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WHO Refreshes Advice on Effectiveness of Anti-Virals

24 Aug 09

Whilst anti-viral drugs (such as Tamiflu and Relenza) continue to be strongly recommended for those individuals at most risk of complications – such as pregnant women and patients with underlying medical conditions – the latest World Health Organization guidelines for Swine Flu recommend that the majority of sufferers avoid such medicines in the absence of a severe bout of the illness. Indeed, in spite of WHO reassurances that an underlying medical condition does not guarantee a severe bout of the illness, a number of new studies confirm the suspicion that the majority of H1N1-related fatalities are occurring most prominently amongst those patients already suffering from pre-existing illnesses. For these individuals, WHO officials say, antiviral drugs such as Roche’s Tamiflu still contribute to the recommended course of treatment. Yet as researchers continue to monitor any potential resistance to the drugs, there is currently no meaningful evidence to suggest that any mutations have materialised.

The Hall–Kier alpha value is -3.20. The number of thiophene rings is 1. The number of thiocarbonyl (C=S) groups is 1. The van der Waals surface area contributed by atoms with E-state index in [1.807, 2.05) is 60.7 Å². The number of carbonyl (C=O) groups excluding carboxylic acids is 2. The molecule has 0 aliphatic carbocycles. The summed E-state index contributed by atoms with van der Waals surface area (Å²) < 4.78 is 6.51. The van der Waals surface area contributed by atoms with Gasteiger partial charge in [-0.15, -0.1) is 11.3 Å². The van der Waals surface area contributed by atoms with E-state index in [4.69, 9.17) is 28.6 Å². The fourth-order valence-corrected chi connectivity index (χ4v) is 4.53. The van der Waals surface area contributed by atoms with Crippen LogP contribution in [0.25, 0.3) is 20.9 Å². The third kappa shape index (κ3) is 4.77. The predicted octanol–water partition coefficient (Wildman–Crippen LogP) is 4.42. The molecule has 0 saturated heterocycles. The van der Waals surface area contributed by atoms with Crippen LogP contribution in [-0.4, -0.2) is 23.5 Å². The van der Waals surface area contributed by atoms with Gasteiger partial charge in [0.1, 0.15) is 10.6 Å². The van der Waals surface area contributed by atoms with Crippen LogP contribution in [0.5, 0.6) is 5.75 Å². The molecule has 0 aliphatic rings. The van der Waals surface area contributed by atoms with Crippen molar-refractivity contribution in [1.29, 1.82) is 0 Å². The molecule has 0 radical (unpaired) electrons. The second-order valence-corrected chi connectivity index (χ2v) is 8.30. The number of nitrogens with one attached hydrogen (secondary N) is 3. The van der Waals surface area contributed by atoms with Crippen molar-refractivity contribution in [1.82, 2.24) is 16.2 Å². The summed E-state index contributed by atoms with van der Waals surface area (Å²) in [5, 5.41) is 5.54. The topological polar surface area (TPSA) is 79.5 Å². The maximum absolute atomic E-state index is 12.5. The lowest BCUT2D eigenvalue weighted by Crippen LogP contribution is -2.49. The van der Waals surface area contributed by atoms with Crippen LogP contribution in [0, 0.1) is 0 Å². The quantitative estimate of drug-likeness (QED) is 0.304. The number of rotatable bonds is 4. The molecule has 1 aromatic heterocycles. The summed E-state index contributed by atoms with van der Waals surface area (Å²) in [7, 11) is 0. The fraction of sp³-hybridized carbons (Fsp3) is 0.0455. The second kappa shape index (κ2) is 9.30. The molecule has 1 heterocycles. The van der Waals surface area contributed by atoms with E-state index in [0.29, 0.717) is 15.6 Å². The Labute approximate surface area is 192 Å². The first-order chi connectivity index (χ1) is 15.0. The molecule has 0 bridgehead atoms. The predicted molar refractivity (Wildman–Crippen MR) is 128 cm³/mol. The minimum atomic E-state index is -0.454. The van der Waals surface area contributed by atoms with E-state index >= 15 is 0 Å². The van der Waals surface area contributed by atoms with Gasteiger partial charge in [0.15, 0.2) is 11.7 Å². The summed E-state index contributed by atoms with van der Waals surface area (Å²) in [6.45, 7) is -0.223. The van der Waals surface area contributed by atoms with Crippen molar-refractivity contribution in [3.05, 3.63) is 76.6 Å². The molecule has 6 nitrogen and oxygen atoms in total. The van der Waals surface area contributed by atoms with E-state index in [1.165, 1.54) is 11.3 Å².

"Worldwide, around 40 percent of severe cases are now occurring in previously healthy children and adults, usually under the age of 50”, the study shows, with researchers adding that "Some of these patients experience a sudden and very rapid deterioration in their clinical condition, usually on day 5 or 6 following the onset of symptoms”.

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